Beyond the Basics- Decreases
  • Millennium Argyle Vest by Nancy Marchant- For this contemporary vest, Nancy has taken a basic argyle pattern and "broken the rules" by enlarging the diamonds from their traditional smaller size and using a different color for each diagonal line of stitches.

     

  • Water Garden Fair Isle by Ron Schweitzer- Ron got the idea for this unisex pullover while viewing a friend's photograph of a residential water garden in Calcutta.

     

Beyond the Basics- Working with Two Yarns
  • Cabaret Raglan by Norah Gaughan- Norah used eyelets and two-stitch cables (also called traveling stitches) to give definition to the angled lines of the raglan armholes and decorate the front yoke of this otherwise simple pullover.

     

  • Lotus Blossom Tank by Sharon Shoji- This little top, worked in bamboo yarn, combines a delicate repeating lace pattern with a square neckline and unusual shoulder detail.

     

     

  • Lite Lopi Pullover by Norah Gaughan- Norah looked to traditional Bohus knitting for the color and stitch patterns on her round-yoke sweater where the signature purl stitches in Bohus designs create a suble "pop" effect - small dots of color and texture in an otherwise straightforward Fair Isle pattern.

     

Beyond the Basics- Reading Charts
  • Icarus Shawl by Miriam Felton- A lace motif from Sophia Caulfield's Dictionary of Needlework, first published in 1882, was the starting point for Miriam's feather-light shawl.

     

  • Forest Path Stole by Faina Letoutchaia- Faina drew upon the lace-knitting traditions of her of her Russian homeland and of the Shetland Islands, variations on stitch patterns from Barbara Walker's stitch guides, and a fascination with entrelac to create this stunningly elegant alpaca stole.

     

Beyond the Basics- Knitted Lace
  • Cambridge Jacket by Ann Budd- Inspired by the men's sweater jackets that were popular in the 1950's, this trim cardigan uses placed ribs for fit and knitterly detail.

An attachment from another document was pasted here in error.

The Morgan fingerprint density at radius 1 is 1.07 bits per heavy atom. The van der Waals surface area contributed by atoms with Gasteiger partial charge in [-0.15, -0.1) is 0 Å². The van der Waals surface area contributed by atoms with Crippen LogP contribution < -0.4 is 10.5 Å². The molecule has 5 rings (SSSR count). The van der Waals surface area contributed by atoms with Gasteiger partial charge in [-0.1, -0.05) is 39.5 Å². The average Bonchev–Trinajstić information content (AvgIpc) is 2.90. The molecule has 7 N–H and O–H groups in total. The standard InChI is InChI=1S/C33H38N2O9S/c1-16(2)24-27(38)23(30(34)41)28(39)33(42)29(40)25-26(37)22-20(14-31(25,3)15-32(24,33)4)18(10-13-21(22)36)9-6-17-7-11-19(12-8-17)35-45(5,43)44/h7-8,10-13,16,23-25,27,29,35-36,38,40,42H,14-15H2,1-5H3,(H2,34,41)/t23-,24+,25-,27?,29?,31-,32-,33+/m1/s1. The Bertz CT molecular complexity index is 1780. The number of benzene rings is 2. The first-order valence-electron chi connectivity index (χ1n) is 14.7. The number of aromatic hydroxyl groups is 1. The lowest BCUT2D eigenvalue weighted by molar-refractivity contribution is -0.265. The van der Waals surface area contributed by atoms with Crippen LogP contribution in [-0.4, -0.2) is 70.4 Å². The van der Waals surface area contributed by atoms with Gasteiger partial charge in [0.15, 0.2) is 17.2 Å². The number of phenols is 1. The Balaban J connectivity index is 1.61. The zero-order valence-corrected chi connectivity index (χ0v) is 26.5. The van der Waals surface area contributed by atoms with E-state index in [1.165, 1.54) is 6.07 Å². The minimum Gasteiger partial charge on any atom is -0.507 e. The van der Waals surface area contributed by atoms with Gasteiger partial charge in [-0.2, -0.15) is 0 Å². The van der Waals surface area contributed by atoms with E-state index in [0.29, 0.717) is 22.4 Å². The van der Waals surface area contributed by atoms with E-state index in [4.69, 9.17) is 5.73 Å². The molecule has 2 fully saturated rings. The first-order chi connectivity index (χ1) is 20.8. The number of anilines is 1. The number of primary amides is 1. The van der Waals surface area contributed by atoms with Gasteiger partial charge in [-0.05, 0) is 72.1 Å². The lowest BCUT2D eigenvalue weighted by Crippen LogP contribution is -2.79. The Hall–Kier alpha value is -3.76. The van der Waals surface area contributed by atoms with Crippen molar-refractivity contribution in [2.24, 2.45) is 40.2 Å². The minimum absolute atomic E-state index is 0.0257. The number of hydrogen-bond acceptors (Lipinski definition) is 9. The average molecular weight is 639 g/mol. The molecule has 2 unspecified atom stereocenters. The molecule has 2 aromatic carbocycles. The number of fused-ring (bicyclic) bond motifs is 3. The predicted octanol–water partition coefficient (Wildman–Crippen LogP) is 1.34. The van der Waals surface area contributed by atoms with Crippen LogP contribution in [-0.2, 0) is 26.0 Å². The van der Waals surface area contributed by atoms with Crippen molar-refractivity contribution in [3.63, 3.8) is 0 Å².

• Burma Rings by Barbara Venishnick- In two far-flung corners of the world - Burma, tucked between India and Southeast Asia, and South Africa, home to the Ndebele people - women have for centuries worn brass rings around their necks. Barbara took these rings as inspiration and knitted them into a sweater in soft merino wool.

     

Beyond the Basics- Short-Rows
  • Man's Brioche Vest by Erica Alexander- This handsome vest featuring soft brioche ribs and a button-up front is a relaxed version of the classic, conservative, man's vest.

     

  • VIP Cardigan by Charlotte Morris- Charlotte transformed the classic textured Aran cardigan into something delicate and feminine by choosing a lightweight yarn and subtle textures.

     

Beyond the Basics- Seams
  • Pearl Buck Swing Jacket by Kate Gilbert- The swingy A-line shaping and delicate stitch detail in Kate's little jacket were inspired by the loose-fitting tops worn by Chinese women in Pearl S. Buck's novel, The Good Earth.

     

  • Weekend Getaway Satchel by Marta McCall- Bright, bold colors make Marta McCall's felted satchel a lively twenty-first-century version of the nineteenth-century carpetbag.

     

     

  • Union Square Market Pullover by Kate Gilbert- This flirty, yet comfortable sweater will take you from Saturday morning at the market to an afternoon coffee date.

     

Preview
About the Author

Ann Budd is the best-selling author of The Knitter’s Handy Book of Patterns and The Knitter’s Handy Book of Sweater Patterns. She is also the author of Getting Started Knitting Socks, Interweave Presents Knitted Gifts, Knitting Green, and Simple Style, and coauthor of Bag Style, Color Style, Lace Style, and Wrap Style. She is a book editor and the former senior editor of Interweave Knits. She lives in Boulder, Colorado.

SKU: 07KN8

Author/Speaker/Editor: Ann Budd

Format: Paperback

ISBN 13: 9781596680333

Number Of Pages: 160

Customer Reviews

The Best of Interweave Knits: Our Favorite Designs from the First Ten Years Review by Jan Graunke

Very nice general knitting book. ALot to chose from for all knitters of any experience.

(Posted on 10/5/11)